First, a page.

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Emerging Technologies BLOG

Legal Issues In Open Source: What to Expect in 2012

Posted on Monday, Jan 30, 2012

BY Edward J. Naughton

It’s traditional in late December to take a look back at the past year and review the top stories, and there are plenty of pieces that review the developments in open source in 2011: Sean Gallagher’s article at Ars Technica, Stephen J. Vaughn-Nichols’ recap of the top five Linux stories, and Mark Radcliffe’s take.

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The Accidental Android TouchPad: Why It’s Important to Manage Software Supply Chain Risks

Posted on Tuesday, Oct 4, 2011

BY Edward J. Naughton

For a time, it seemed that HP couldn’t give away its TouchPad tablet.  Then it killed the device and announced a fire sale liquidation.  Giving them away wasn’t the problem any longer – HP couldn’t handle the demand as the remaining inventory flew off the shelves.

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Is the FSF more harmful to FOSS than Android?

Posted on Tuesday, Sep 27, 2011

BY Edward J. Naughton

A couple of weeks ago I noted the conversation in the FOSS community over Google’s closed development of the “open” Android mobile operating system.  That debate was sparked by the publication of some internal Google documents that instructed its Android team: “Do not develop in the open.”

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Google’s Closed Development of Android Opens Old Wounds

Posted on Monday, Sep 12, 2011

BY Edward J. Naughton

Does “open source” mean developing in the open?  Or is it good enough – legally and morally – to publicly release the code after the fact, when the next release is ready for market?  Is transparency a defining value of the open source community, perhaps even the most important value?  Or is it equally valid, and perhaps a better business practice, to keep development closed?

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On the State of Open Source Software: The Marketing and the Reality

Posted on Thursday, Sep 8, 2011

BY Edward J. Naughton

Yesterday Infoworld published a thought-provoking piece by Peter Wayner about the state of open source.  Wayner observes that the “open source” label is ubiquitous, but that the freedoms that open source was supposed to bring are much harder to find.  Many products are built on open source – the operating systems for iPhone and Android phones, for instance, are governed by open source licenses – but they’re locked down and/or kept in a “secret lair.”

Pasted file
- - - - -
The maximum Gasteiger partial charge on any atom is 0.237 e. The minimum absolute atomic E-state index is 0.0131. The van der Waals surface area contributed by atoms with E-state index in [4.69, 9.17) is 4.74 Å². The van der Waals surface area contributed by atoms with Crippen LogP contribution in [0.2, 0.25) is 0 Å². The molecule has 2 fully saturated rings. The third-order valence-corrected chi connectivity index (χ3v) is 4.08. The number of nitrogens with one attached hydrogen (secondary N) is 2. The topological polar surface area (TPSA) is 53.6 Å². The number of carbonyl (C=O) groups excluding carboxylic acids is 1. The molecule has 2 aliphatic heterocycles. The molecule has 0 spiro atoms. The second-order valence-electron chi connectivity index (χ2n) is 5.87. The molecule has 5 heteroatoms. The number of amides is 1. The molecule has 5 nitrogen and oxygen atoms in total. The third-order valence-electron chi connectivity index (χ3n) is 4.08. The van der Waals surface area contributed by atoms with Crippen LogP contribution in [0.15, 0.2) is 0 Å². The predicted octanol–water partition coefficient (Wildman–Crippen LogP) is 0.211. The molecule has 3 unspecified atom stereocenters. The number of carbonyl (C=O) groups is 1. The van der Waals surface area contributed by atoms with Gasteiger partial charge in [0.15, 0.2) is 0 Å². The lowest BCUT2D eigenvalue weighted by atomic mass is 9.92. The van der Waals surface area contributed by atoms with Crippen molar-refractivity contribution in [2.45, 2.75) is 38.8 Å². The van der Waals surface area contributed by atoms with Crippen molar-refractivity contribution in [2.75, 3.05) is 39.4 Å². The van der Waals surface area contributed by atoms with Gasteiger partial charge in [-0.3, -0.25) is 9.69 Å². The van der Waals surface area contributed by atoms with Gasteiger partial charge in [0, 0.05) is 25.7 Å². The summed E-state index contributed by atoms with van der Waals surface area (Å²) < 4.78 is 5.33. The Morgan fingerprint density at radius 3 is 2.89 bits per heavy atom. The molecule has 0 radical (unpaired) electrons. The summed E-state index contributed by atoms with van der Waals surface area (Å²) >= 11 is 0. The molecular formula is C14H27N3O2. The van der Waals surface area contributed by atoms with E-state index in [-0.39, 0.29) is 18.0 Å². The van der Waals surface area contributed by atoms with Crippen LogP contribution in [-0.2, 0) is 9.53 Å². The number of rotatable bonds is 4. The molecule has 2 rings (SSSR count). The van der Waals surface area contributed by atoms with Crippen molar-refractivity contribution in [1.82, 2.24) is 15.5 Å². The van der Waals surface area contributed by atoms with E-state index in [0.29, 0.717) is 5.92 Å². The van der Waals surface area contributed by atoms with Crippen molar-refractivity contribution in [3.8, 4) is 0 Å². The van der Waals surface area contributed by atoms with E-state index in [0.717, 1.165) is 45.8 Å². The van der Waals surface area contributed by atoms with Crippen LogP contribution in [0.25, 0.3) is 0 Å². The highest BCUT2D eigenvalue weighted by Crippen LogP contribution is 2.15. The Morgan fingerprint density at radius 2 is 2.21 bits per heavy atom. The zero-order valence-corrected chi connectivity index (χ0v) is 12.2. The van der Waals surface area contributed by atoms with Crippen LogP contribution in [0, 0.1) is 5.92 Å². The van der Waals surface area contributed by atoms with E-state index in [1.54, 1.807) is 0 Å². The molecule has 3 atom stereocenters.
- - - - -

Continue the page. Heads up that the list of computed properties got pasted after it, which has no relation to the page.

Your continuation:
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Open Source License Compliance: It’s Straightforwardly Complicated

Posted on Thursday, Aug 25, 2011

BY Edward J. Naughton

Some of my recent posts on the challenges of compliance with open source licenses have generated a lot of discussion in the FOSS community, as I hoped they would, and I’ll have more to contribute to the discussion in coming posts. But for now, consider this:

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Will There Be Any Open Space Left In The Mobile Landscape?

Posted on Friday, Aug 19, 2011

BY Edward J. Naughton

It’s been a topsy-turvy week for open source in the mobile space.

Google’s Android mobile operating system has been marketed as “open source,” free for others to use and modify, in contrast to Apple’s closed iOS and Microsoft’s closed Windows Phone.  One of the defining hallmarks of open source software has been the free availability of the source code.

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Because Android “Is Not Open Source,” The Mozilla Foundation Plans To Build A New MobileOS

Posted on Monday, Aug 1, 2011

BY Edward J. Naughton

You know how the old saying goes: if you are going to talk the talk, you’d better walk the walk.

Google has long touted Android as “open,” but as many (including me) have chronicled, it hasn’t been walking the walk.

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